Earlier today I was going through some photos of scanned negatives that had unfortunately deteriorated as they were not stored in air-tight conditions in humid Singapore. Most of the scanned images taken in the 1980s appear yellowed and/or with white streaks running all over.
While browsing through them, I spotted a double-exposed image of me at the zoo.I hadn’t noticed this picture before and like very much how the two images have come together. I wasn’t able to correct the colours to my satisfaction, so have rendered the image in black and white with a slightly warm overlay instead.
While working on this image, I started thinking about twins and how their identity, especially identical ones, are so closely intertwined together. What is it like for twins to create an individual identity for themselves, as well as to manage a collective one together?
One thought let to another… why do some parents choose to dress their twin babies and children in the same clothes? How we dress, as well as how we were dressed by our parents or caretakers, is integral to the development and communication of our identities.
Here is an interesting study that examines twinship as a social identity and how this is influenced by parent–child relations as well as by the twins themselves.
This reminded me of two photos that I took earlier this year while walking around Paris and testing AB’s Voigtlander Bessa rangefinder. One of the first images I took that day was of two middle-aged ladies waiting for the bus. While I couldn’t see their faces clearly from across the road, I was struck by how identically dressed they were from head to toe, including even their spectacles and the duffle bags that they were carrying.Were they twins? While it’s common to see young twins dressed alike, it is unusual to see adult twins dressed identical to each other. Or could they be headed for work in their uniform??
Later in the day, I noticed a pair of young boys by the pond at Jardin de Tuileries, one of them taking photos of a group of African youths sitting by the water. I had thought that they were twins at first sight as they were wearing similar parkas.It was only when I was looking at the scanned image from the negative that I realise that they were not twins as one of them is significantly taller, and presumably older, than the other boy. What’s interesting is that the mother was wearing a similar parka to her boys, which shows how parents, especially mothers, can influence the physical identity of their children – a point that is highlighted in the above-mentioned study.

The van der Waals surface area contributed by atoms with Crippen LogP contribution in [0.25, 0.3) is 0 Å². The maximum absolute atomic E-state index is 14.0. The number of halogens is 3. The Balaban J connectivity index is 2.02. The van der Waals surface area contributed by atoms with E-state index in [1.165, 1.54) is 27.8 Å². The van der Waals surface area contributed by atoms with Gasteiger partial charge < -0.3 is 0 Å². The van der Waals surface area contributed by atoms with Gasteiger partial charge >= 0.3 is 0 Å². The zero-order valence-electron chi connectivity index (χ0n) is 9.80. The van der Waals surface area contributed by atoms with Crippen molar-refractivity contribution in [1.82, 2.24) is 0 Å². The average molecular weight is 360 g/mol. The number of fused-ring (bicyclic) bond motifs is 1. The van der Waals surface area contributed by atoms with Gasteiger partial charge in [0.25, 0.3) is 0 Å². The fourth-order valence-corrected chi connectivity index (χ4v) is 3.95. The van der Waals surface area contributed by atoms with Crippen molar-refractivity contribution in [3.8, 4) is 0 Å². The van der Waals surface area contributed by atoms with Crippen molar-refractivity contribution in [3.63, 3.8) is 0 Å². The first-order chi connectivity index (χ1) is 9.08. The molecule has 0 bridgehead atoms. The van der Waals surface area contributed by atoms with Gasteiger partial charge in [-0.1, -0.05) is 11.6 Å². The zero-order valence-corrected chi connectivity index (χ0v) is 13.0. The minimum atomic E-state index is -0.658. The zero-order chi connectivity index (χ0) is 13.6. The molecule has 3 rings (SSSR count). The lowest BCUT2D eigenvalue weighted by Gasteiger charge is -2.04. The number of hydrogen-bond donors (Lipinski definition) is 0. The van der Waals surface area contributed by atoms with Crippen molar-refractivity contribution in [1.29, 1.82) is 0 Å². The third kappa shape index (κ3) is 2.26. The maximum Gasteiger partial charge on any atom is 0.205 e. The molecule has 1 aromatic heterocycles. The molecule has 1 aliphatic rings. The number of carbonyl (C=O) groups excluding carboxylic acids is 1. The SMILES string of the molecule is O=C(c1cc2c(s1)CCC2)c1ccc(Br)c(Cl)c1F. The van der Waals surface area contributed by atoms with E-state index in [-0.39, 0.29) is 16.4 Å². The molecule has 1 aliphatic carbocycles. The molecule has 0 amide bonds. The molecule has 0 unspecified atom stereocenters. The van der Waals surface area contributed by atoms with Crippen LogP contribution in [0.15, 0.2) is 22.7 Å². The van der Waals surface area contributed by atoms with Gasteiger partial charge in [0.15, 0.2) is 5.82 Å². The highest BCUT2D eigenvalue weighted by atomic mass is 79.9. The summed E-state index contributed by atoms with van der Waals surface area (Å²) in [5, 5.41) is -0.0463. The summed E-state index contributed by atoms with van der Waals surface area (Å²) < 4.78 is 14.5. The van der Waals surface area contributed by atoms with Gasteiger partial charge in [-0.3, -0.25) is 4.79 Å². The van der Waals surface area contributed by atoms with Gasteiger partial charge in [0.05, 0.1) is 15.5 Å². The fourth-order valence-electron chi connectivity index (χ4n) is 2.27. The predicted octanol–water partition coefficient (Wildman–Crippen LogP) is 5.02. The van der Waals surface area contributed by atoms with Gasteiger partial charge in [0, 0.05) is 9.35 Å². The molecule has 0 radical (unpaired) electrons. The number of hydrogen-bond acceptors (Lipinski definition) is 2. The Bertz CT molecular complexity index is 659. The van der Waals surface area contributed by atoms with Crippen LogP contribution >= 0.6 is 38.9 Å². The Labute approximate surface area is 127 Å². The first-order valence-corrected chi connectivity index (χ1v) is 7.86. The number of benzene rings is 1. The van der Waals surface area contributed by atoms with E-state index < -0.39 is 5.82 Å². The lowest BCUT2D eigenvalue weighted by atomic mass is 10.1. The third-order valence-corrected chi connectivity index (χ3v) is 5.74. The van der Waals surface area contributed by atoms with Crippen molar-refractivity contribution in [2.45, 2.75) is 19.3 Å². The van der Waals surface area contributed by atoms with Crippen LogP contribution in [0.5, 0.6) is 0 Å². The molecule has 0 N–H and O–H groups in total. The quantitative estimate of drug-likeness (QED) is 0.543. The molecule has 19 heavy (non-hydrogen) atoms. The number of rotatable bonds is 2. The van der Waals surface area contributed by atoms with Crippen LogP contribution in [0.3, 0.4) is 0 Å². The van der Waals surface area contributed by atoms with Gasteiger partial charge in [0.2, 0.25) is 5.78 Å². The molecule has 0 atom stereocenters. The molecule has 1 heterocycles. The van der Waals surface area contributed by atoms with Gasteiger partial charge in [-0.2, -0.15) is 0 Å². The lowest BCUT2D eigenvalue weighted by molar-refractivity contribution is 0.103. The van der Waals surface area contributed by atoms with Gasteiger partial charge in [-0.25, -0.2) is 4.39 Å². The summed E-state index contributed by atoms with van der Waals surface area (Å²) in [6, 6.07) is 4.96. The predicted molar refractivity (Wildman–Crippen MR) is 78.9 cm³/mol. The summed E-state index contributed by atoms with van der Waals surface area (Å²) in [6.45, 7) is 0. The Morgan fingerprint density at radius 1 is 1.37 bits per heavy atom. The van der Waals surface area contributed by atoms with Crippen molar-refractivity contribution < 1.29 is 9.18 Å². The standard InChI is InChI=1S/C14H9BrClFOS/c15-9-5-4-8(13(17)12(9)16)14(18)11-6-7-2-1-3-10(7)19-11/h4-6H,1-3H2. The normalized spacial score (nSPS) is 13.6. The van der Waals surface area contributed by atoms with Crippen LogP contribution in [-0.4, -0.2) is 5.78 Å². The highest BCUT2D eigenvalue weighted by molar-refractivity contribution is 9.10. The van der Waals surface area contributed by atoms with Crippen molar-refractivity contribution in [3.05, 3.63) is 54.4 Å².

Some months back, I read The Twin by Gerbrand Bakker. Translated from Dutch, the story revolves around Helmer, one half of a pair of identical twins who left school to help out at the family farm after his brother, Henk, died in a car accident.
Not only does Helmer takes over the farm, albeit reluctantly, he is also the sole caretaker of his ailing father with whom he has an awkward relationship. Year after year, season after season, Helmer’s life on the farm passed uneventfully. Like in Bakker’s other novel, The Detour – which I enjoyed and reviewed here, the life of its lonely protagonist is disrupted, in a good way, by the unexpected arrival of a young man. His past comes back to him, including missed opportunities that are slowly unveiled.
This excerpt from the book – when he recalled his weekly visits to his grandfather at an old people’s home – represents this sentiment well:
Grandfather would pour me a coffee and I could never think of anything to say. I was glad when the half hour was over… wouldn’t it be kinder if I didn’t come at all because then he wouldn’t know any better. That half hour of mine made him a lot lonelier than no half hour. If you don’t know any better, you haven’t got anything to miss.
While the English title portrays the situation that Helmer is in, I think that the original title in Dutch, Boven is het stil (literally, It’s still upstairs) would have been more poignant. Like with The Detour, I don’t like the cover of the English edition of The Twin. I would have gone with an image of the lifeless room that Helmer had put his father in, focusing on the pair of mandarins on the bedside cabinet with a window looking out to to the farm or field.
Overall, this was an interesting read – though the pace was a little too slow for me, with an unexpected ending when Helmer decides what to do with his life after all.